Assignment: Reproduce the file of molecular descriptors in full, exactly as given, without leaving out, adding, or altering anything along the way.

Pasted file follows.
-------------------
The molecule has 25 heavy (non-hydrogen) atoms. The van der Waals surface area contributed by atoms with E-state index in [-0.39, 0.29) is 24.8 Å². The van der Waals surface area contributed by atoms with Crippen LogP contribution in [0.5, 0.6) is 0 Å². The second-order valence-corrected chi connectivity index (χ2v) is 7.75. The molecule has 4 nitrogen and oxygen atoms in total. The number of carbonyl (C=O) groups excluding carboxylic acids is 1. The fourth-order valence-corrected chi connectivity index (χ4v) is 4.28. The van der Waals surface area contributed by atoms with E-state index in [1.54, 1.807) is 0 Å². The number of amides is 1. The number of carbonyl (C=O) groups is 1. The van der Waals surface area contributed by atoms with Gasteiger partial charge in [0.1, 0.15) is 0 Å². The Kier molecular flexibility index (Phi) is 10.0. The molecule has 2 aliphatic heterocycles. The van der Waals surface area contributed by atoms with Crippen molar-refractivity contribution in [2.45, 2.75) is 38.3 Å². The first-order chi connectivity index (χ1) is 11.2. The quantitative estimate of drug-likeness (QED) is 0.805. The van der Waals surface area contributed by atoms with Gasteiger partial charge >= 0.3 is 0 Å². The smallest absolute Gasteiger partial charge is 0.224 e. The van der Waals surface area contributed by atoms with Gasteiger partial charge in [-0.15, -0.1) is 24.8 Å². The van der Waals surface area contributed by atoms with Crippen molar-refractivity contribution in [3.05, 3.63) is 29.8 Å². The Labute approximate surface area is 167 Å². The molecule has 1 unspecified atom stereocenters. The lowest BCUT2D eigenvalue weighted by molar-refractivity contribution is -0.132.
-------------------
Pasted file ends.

The molecule has 25 heavy (non-hydrogen) atoms. The van der Waals surface area contributed by atoms with E-state index in [-0.39, 0.29) is 24.8 Å². The van der Waals surface area contributed by atoms with Crippen LogP contribution in [0.5, 0.6) is 0 Å². The second-order valence-corrected chi connectivity index (χ2v) is 7.75. The molecule has 4 nitrogen and oxygen atoms in total. The number of carbonyl (C=O) groups excluding carboxylic acids is 1. The fourth-order valence-corrected chi connectivity index (χ4v) is 4.28. The van der Waals surface area contributed by atoms with E-state index in [1.54, 1.807) is 0 Å². The number of amides is 1. The number of carbonyl (C=O) groups is 1. The van der Waals surface area contributed by atoms with Gasteiger partial charge in [0.1, 0.15) is 0 Å². The Kier molecular flexibility index (Phi) is 10.0. The molecule has 2 aliphatic heterocycles. The van der Waals surface area contributed by atoms with Crippen molar-refractivity contribution in [2.45, 2.75) is 38.3 Å². The first-order chi connectivity index (χ1) is 11.2. The quantitative estimate of drug-likeness (QED) is 0.805. The van der Waals surface area contributed by atoms with Gasteiger partial charge >= 0.3 is 0 Å². The smallest absolute Gasteiger partial charge is 0.224 e. The van der Waals surface area contributed by atoms with Gasteiger partial charge in [-0.15, -0.1) is 24.8 Å². The van der Waals surface area contributed by atoms with Crippen molar-refractivity contribution in [3.05, 3.63) is 29.8 Å². The Labute approximate surface area is 167 Å². The molecule has 1 unspecified atom stereocenters. The lowest BCUT2D eigenvalue weighted by molar-refractivity contribution is -0.132.